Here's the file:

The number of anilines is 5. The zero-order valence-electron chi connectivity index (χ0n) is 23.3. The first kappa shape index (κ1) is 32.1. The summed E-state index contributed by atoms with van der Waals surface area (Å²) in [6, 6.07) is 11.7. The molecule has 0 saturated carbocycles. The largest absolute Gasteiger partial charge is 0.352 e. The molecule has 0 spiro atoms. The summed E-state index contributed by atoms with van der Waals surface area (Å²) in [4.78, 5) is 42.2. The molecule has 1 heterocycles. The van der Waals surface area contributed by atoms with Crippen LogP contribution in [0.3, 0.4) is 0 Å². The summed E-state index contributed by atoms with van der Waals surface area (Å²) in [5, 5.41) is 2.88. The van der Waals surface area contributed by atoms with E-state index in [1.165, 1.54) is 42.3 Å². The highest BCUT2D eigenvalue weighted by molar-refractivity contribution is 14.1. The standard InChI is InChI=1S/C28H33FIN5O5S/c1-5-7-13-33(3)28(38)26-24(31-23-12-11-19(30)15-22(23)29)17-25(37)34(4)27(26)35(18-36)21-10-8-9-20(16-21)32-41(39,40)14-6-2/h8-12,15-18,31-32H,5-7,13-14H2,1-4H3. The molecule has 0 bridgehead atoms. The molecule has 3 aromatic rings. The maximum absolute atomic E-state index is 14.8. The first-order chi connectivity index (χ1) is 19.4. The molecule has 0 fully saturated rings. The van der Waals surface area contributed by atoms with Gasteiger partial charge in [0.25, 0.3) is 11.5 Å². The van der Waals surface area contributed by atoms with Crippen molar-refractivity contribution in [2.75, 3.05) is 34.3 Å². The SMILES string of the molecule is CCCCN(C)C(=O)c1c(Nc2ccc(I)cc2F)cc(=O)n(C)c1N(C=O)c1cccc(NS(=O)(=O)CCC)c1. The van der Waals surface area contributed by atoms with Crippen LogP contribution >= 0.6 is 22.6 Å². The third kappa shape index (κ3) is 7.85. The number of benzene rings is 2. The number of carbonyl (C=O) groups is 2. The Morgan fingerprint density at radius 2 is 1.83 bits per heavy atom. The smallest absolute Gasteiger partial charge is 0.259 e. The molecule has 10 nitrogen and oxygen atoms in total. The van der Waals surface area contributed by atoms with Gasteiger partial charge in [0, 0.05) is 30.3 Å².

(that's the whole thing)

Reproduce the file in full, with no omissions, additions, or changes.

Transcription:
The number of anilines is 5. The zero-order valence-electron chi connectivity index (χ0n) is 23.3. The first kappa shape index (κ1) is 32.1. The summed E-state index contributed by atoms with van der Waals surface area (Å²) in [6, 6.07) is 11.7. The molecule has 0 saturated carbocycles. The largest absolute Gasteiger partial charge is 0.352 e. The molecule has 0 spiro atoms. The summed E-state index contributed by atoms with van der Waals surface area (Å²) in [4.78, 5) is 42.2. The molecule has 1 heterocycles. The van der Waals surface area contributed by atoms with Crippen LogP contribution in [0.3, 0.4) is 0 Å². The summed E-state index contributed by atoms with van der Waals surface area (Å²) in [5, 5.41) is 2.88. The van der Waals surface area contributed by atoms with E-state index in [1.165, 1.54) is 42.3 Å². The highest BCUT2D eigenvalue weighted by molar-refractivity contribution is 14.1. The standard InChI is InChI=1S/C28H33FIN5O5S/c1-5-7-13-33(3)28(38)26-24(31-23-12-11-19(30)15-22(23)29)17-25(37)34(4)27(26)35(18-36)21-10-8-9-20(16-21)32-41(39,40)14-6-2/h8-12,15-18,31-32H,5-7,13-14H2,1-4H3. The molecule has 0 bridgehead atoms. The molecule has 3 aromatic rings. The maximum absolute atomic E-state index is 14.8. The first-order chi connectivity index (χ1) is 19.4. The molecule has 0 fully saturated rings. The van der Waals surface area contributed by atoms with Gasteiger partial charge in [0.25, 0.3) is 11.5 Å². The van der Waals surface area contributed by atoms with Crippen molar-refractivity contribution in [2.75, 3.05) is 34.3 Å². The SMILES string of the molecule is CCCCN(C)C(=O)c1c(Nc2ccc(I)cc2F)cc(=O)n(C)c1N(C=O)c1cccc(NS(=O)(=O)CCC)c1. The van der Waals surface area contributed by atoms with Crippen LogP contribution >= 0.6 is 22.6 Å². The third kappa shape index (κ3) is 7.85. The number of benzene rings is 2. The number of carbonyl (C=O) groups is 2. The Morgan fingerprint density at radius 2 is 1.83 bits per heavy atom. The smallest absolute Gasteiger partial charge is 0.259 e. The molecule has 10 nitrogen and oxygen atoms in total. The van der Waals surface area contributed by atoms with Gasteiger partial charge in [0, 0.05) is 30.3 Å².